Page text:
This is not a story about de-conversion, but a narrative about existential movement and becoming. Specifically, I wish to think about the movement from belief anchored in the Other World to what Gilles Deleuze and Felix Guattari have called “our most difficult task”— “believing in this world, in this life” (75). Disability has been a key in this story.
Eschatology (n. the study of “last things”)
Eternity smells of musty church foyers. My family was (half still remain) zealous evangelical Christians, and my childhood was furnished with the aroma of church. The smell is belonging; the safety of belonging; the safety of being unified within a spiritual body. I inhaled this aroma most days of the week, and it always foretasted an encounter with God.
In that church sanctuary I developed a taste, then appetite, for the eternal. As a child, I was privy to the insider knowledge that non-Christians suffered in despair because only the “foolish builders” (Matthew 7:26-7) construct their lives upon shifting sand rather than what is solid, unchangeable, and permanent. It was thus as a shrewd investor taking safe, metaphysical odds that I surrendered my being to Being—singing with tight eyes and wet cheeks: “I want to hold the hand that holds the world.” I knew that what moments I apprehended the fullness of Being were again but a foretaste of the Christian promise, since “[n]ow I know in part; then I shall know fully, even as I am fully known” (1 Corinthians 13:12), and yet the feeling of knowing, unequivocally, your place, with fellow believers, in the cosmos, that judgment awaits, and that an eternal state of perfection exists beyond that is . . . intoxicating.
So I learned to worship and obey, the only fitting service to Being. I became inebriated by day, my perception of the world clouded by metaphysics that wrapped my being safe in the promise of the Other World to come.
Sleepless, seven years old. A self gasps to existential life in the dark with the sudden realized horror of eternity. Can I bear its stasis? Do I want to live forever? I intuitively understand annihilation to be the alternative to immortality, and yet both options horrify equally. Perfect life repeated without end, or absolute nothingness?
At twelve, I stumble into new eschatological horror one morning reading my Bible: “The fearful heart will know and understand, and the stammering tongue will be fluent and clear” (Isaiah 32:4). Christian eschatology had always offered a curative promise. The eradication of evil, harm, poverty, sickness, disease, and disability from the human condition is essential to the pitch that I, myself, had already spun to many friends. Everything will be remade as it ought to be. But now, against the cosmic weight of redemption, new questions dare.
What happens to my stuttering tongue if eternity exists only for perfection? Who really belongs in the Other World? Is it really safe? I was told God made me in his image, and yet was never asked if I want to be changed “in an instant, in the twinkling of an eye, at the last trumpet” (1 Corinthians 15:52). The lesson was clear. I begin to hear weeping and gnashing of teeth.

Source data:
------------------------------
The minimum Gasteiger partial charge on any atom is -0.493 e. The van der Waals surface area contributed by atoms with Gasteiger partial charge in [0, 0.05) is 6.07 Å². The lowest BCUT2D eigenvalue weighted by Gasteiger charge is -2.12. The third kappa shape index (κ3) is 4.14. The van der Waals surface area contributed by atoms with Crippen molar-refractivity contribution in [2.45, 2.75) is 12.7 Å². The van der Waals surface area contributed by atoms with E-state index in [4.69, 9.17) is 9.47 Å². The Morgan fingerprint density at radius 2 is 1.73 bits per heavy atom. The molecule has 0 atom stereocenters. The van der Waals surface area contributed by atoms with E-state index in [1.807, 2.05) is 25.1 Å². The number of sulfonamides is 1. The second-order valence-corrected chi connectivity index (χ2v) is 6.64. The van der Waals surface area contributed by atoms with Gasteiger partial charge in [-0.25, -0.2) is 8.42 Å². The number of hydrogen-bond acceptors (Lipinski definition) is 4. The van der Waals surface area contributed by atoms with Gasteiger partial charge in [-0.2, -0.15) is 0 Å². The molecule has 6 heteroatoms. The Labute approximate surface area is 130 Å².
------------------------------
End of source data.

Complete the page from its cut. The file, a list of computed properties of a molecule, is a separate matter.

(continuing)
I would expect serious theologians to interrupt me by this point. After all, I hear the outcry of my former teachers readying their red pens to scrawl “GOD OF THE PHILOSOPHERS!” or “INAUGUARATED ESCHATOLOGY!!” all over the page. The latter concept I learned midway through my undergraduate degree and is well articulated by N.T. Wright, a New Testament scholar for whom the Christian story is a five-part play. Against (what I was told to be) the childish theology of my childhood, inaugurated eschatology insists that the Christian hope is not to leave this world and fly to heaven; rather, the hope lies in restoring creation to God’s original design. The Christian, I learned, is thus located in the penultimate act of a grand cosmic narrative, engaged in the inauguration of its grand conclusion.
This was a metaphysics to get behind. While “disability justice” still remained for me an unconceived concept, inaugurated eschatology was a dash of cold water that restored much dignity to the material world and to human action. It was here that, for me, the political and theological first met. To learn that God had invited us as partners to the plan of establishing his kingdom on Earth meant that immanent struggles for economic and social Justice mattered and did so on a cosmic scale.
And yet, even this eschatology was guaranteed (or poisoned, depending on one’s perspective) by a cosmic ace up the sleeve. Jesus had already won and was returning one day to claim his domain.
November 2016. I am fetal in the basement, a grown child of thirty-three. The worries that had first squirmed to life some twenty years ago are leveling the remains of my firm foundation; I clutch my dog, sobbing the entire night into his fur:
No one is coming to save us.
No one is coming to save us.
I finally join the human condition. Despair, what I would eventually recognize to be the despair of metaphysics itself, was my guide. Over the previous decade I had somehow exchanged a single transcendent signifier for many. While Jesus was no longer returning, I had transferred faith to Reason, Self-Interest, Progress, Democracy, or even Capital to set this precarious world to rights. Embarrassing, yes, but at some level I still believed the world basically fixed itself. Now, sober with no going back, the utter contingency and frailty of it all lies bare.
No one is coming to save us.
In the days that follow, my eyes no longer slip across “climate change” headlines, and I am freighted, for the first time, with the facticity of a dying biosphere. I openly weep with grief that feels incommunicable as I walk the city. There is suffering already and great suffering to come; no one is coming to save us.
Questions long-overdue form in this despair: do virtues like Love, Truth, or Justice have any value if not underwritten by a transcendent power?
These days I meditate on scriptures of a fictional religion. Lauren Oya Olamina (the protagonist of Octavia Butler’s Parable of the Sower) is the precocious, disabled, daughter of a Black Baptist preacher whose community, in the mid 2020s, hides behind thin walls in Southern California teetering on social collapse. Aware that her father’s God is ill-suited for a collapsed world, she creates Earthseed. Olamina plans and stocks material supplies for the world-to-come, and Earthseed represents her existential preparation with unapologetically emergent and immanent theology. The first lines read: